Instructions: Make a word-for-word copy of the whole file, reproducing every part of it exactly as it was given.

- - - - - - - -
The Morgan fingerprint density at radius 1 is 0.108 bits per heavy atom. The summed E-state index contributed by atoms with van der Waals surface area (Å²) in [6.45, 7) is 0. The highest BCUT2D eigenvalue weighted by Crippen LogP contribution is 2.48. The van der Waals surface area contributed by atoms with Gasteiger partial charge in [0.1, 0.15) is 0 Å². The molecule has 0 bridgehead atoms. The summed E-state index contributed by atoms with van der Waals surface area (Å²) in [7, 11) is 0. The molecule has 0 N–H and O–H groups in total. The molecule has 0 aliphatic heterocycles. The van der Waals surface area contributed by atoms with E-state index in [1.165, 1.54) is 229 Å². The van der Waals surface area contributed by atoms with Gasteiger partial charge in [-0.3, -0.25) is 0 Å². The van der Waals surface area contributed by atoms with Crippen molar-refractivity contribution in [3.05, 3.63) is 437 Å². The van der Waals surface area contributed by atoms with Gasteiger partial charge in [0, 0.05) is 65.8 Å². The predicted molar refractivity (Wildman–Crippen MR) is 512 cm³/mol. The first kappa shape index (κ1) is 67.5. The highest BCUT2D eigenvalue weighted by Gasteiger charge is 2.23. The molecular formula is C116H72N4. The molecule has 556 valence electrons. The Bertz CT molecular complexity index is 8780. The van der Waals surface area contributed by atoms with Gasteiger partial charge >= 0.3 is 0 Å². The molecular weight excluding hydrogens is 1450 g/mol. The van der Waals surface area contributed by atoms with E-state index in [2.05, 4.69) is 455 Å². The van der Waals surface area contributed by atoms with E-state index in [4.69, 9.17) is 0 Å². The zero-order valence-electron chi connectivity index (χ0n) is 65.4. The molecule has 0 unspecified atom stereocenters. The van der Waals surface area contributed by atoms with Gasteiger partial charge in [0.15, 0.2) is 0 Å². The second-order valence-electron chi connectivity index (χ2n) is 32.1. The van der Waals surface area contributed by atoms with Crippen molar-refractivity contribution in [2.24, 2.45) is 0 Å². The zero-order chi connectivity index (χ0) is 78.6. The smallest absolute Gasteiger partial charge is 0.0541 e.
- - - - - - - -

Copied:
The Morgan fingerprint density at radius 1 is 0.108 bits per heavy atom. The summed E-state index contributed by atoms with van der Waals surface area (Å²) in [6.45, 7) is 0. The highest BCUT2D eigenvalue weighted by Crippen LogP contribution is 2.48. The van der Waals surface area contributed by atoms with Gasteiger partial charge in [0.1, 0.15) is 0 Å². The molecule has 0 bridgehead atoms. The summed E-state index contributed by atoms with van der Waals surface area (Å²) in [7, 11) is 0. The molecule has 0 N–H and O–H groups in total. The molecule has 0 aliphatic heterocycles. The van der Waals surface area contributed by atoms with E-state index in [1.165, 1.54) is 229 Å². The van der Waals surface area contributed by atoms with Gasteiger partial charge in [-0.3, -0.25) is 0 Å². The van der Waals surface area contributed by atoms with Crippen molar-refractivity contribution in [3.05, 3.63) is 437 Å². The van der Waals surface area contributed by atoms with Gasteiger partial charge in [0, 0.05) is 65.8 Å². The predicted molar refractivity (Wildman–Crippen MR) is 512 cm³/mol. The first kappa shape index (κ1) is 67.5. The highest BCUT2D eigenvalue weighted by Gasteiger charge is 2.23. The molecular formula is C116H72N4. The molecule has 556 valence electrons. The Bertz CT molecular complexity index is 8780. The van der Waals surface area contributed by atoms with Gasteiger partial charge >= 0.3 is 0 Å². The molecular weight excluding hydrogens is 1450 g/mol. The van der Waals surface area contributed by atoms with E-state index in [2.05, 4.69) is 455 Å². The van der Waals surface area contributed by atoms with E-state index in [4.69, 9.17) is 0 Å². The zero-order valence-electron chi connectivity index (χ0n) is 65.4. The molecule has 0 unspecified atom stereocenters. The van der Waals surface area contributed by atoms with Gasteiger partial charge in [0.15, 0.2) is 0 Å². The second-order valence-electron chi connectivity index (χ2n) is 32.1. The van der Waals surface area contributed by atoms with Crippen molar-refractivity contribution in [2.24, 2.45) is 0 Å². The zero-order chi connectivity index (χ0) is 78.6. The smallest absolute Gasteiger partial charge is 0.0541 e.